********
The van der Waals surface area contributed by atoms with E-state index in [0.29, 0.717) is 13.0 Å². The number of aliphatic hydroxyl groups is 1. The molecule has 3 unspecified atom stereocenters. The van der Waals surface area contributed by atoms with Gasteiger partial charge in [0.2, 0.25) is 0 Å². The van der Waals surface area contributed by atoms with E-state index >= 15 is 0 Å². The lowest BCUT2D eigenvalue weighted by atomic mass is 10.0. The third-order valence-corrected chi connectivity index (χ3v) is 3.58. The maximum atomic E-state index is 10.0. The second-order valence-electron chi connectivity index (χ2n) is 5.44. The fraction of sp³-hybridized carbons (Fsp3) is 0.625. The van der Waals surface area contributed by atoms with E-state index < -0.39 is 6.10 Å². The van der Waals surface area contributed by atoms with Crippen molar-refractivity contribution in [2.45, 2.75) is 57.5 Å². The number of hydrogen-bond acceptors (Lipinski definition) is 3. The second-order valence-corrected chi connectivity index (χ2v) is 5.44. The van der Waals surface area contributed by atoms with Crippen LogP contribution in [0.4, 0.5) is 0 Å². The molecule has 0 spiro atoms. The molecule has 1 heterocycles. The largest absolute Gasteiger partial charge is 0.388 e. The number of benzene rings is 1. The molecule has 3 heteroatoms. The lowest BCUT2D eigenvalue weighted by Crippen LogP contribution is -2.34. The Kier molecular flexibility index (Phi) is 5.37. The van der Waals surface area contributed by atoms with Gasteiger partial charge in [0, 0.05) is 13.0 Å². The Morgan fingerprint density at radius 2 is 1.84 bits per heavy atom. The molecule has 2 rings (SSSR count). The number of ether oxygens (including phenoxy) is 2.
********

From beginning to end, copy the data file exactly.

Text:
The van der Waals surface area contributed by atoms with E-state index in [0.29, 0.717) is 13.0 Å². The number of aliphatic hydroxyl groups is 1. The molecule has 3 unspecified atom stereocenters. The van der Waals surface area contributed by atoms with Gasteiger partial charge in [0.2, 0.25) is 0 Å². The van der Waals surface area contributed by atoms with E-state index >= 15 is 0 Å². The lowest BCUT2D eigenvalue weighted by atomic mass is 10.0. The third-order valence-corrected chi connectivity index (χ3v) is 3.58. The maximum atomic E-state index is 10.0. The second-order valence-electron chi connectivity index (χ2n) is 5.44. The fraction of sp³-hybridized carbons (Fsp3) is 0.625. The van der Waals surface area contributed by atoms with E-state index < -0.39 is 6.10 Å². The van der Waals surface area contributed by atoms with Crippen molar-refractivity contribution in [2.45, 2.75) is 57.5 Å². The number of hydrogen-bond acceptors (Lipinski definition) is 3. The second-order valence-corrected chi connectivity index (χ2v) is 5.44. The van der Waals surface area contributed by atoms with Crippen LogP contribution in [0.4, 0.5) is 0 Å². The molecule has 0 spiro atoms. The molecule has 1 heterocycles. The largest absolute Gasteiger partial charge is 0.388 e. The number of benzene rings is 1. The molecule has 3 heteroatoms. The lowest BCUT2D eigenvalue weighted by Crippen LogP contribution is -2.34. The Kier molecular flexibility index (Phi) is 5.37. The van der Waals surface area contributed by atoms with Gasteiger partial charge in [0, 0.05) is 13.0 Å². The Morgan fingerprint density at radius 2 is 1.84 bits per heavy atom. The molecule has 2 rings (SSSR count). The number of ether oxygens (including phenoxy) is 2.